If I have a great season, if I win some races, I’ll be happy. If I’m competitive, I’m racing out of another generation now. Spencer and Gage and the younger riders are another generation that came up about two years ago. I’m not a spring chicken and this is a young person’s sport.

I’ve done well when I was young and loved it. I think I can still compete and race in a different way but still be really good. I love the community. I like racing. I like being out there. I like that it pushes me as a human.

CXM: When we were looking back at Nationals winners, It was interesting that there was that group of Page, Trebon and Johnson competing and then you kind of crashed the party. Right now, there’s talent from all the way down to Gage and Spencer at age 20 to Tobin to Kerry to Hyde. What are your thoughts on this season and what are you expecting from the racing?

JP:  Yeah, I think those guys will make the races. I’m not ever going to discount how good they are. I think those riders are the best we have, I think over the years they have refined their craft. Tobin was exceptional last year, especially with his sprint. I have to give him a lot of credit for the season he put together. He won a majority of the races he entered, and he beat us all in the sprint finishes because no one had that extra one percent to pop him.

You know, picking a specific rider, I don’t know what to expect. It looks like everyone’s at a pretty good level, if I look at the GO Cross results. But it’s such an unknown, how a rider grows from year to year. I mean that’s the thing with someone like Spencer or Gage, they can come out and win everything if they want to. They’re both dedicated to cyclocross. And there’s a lot of other riders I haven’t mentioned like the Colorado crew. A bunch of those guys were on the Worlds team. There are Junior riders who are exceptional right now. It’s hard to say, but I think either of them could come out and have a season like that. Like hurt us all.

But for sure, Tobin, Kerry and Stephen are the big fish in the pond at the moment.

CXM: Well after today, it looks like Chris Blevins might just win everything in every discipline he enters. So that’s another wildcard.

JP: Yeah, I don’t know what he wants to do with ’cross, but he’s obviously a huge talent winning in a lot of different disciplines.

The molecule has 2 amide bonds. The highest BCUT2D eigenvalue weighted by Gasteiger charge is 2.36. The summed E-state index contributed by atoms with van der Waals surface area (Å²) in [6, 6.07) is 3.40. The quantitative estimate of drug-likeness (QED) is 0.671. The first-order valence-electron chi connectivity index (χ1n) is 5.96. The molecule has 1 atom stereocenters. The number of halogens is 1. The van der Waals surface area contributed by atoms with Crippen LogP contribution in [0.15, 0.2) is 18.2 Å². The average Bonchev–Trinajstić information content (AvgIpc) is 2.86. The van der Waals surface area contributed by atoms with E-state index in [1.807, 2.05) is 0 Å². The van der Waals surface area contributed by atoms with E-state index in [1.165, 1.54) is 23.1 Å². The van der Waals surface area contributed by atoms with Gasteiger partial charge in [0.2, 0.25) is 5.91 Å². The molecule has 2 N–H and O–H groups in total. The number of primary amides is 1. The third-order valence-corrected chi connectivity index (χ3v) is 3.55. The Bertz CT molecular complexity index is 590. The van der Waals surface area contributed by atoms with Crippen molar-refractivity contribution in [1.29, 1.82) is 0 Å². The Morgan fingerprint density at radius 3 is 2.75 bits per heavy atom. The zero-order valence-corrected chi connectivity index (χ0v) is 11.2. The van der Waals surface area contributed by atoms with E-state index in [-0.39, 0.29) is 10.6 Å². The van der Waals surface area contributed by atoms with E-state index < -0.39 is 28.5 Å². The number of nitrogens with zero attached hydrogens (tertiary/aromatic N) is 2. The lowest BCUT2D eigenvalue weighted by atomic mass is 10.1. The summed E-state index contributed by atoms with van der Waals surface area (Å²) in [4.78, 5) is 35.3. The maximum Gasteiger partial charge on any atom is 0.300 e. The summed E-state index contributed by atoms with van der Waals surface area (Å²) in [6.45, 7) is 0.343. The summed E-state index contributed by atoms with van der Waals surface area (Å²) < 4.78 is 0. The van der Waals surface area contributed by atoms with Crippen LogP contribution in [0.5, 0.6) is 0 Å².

CXM: One person who has had a good track to follow is Spencer. When I talked to him earlier this year, he talked for probably 10 minutes about how much you taught him. What kind of satisfaction do you have of seeing Ellen and Spencer land on their feet with literally two of the best teams in the world for cyclocross?

JP: I still talk to Spencer every day, and I think I’m still very much involved in his day to day. Ellen and I still talk a lot, and I see her often and give her advice when she asks. So yes, no surprise that they’re doing well.

They are two huge talents, and I think they have different trajectories, but they’re going to end up in the same place at the top of the sport. Just given age and where they’re at, Ellen is older, so she is a bit further along. Still, I see them in very similar places in their careers. I think Spencer is flying right now, and I think he will win some races this year.

I’m very happy for my little ducklings. Very happy for them.

Then with the JAM Fund and all that, we love that part of it. We have never held back anything. We’ve always given as much as we can to people that we felt were enthusiastic and wanting to learn and open to the help. It’s a hard sport to make it in. Spencer’s a great kid with a huge career in front of him, and Ellen’s already giving so much back to the racing community that I can’t help but be really proud. Not only that they both live in the community that we’ve helped build, but also that they’re going to continue to give back for a long time to come.

It continues for another generation, just like it has with Hyde, just like it has with Jack Kisseberth, Scott Smith and Anthony Clark. It just keeps going. I love that.

Powers helped mentor Spencer Petrov with Aspire Racing last year. Elite Men, 2017 Cincinnati Cyclocross, Day 2, Harbin Park. © Cyclocross Magazine

Powers helped mentor Spencer Petrov with Aspire Racing last year. Elite Men, 2017 Cincinnati Cyclocross, Day 2, Harbin Park. © Cyclocross Magazine

CXM: Well cool, thank you so much. It’s good to catch up with you and see you’ll be racing again. American cyclocross won’t be the same without you, so I think you have to race until you’re 70.

JP: That’s very nice of you to say. Thank you.

CXM: Good luck with the rest of your drive, and we look forward to seeing you at Trek.

JP: Great. Thank you.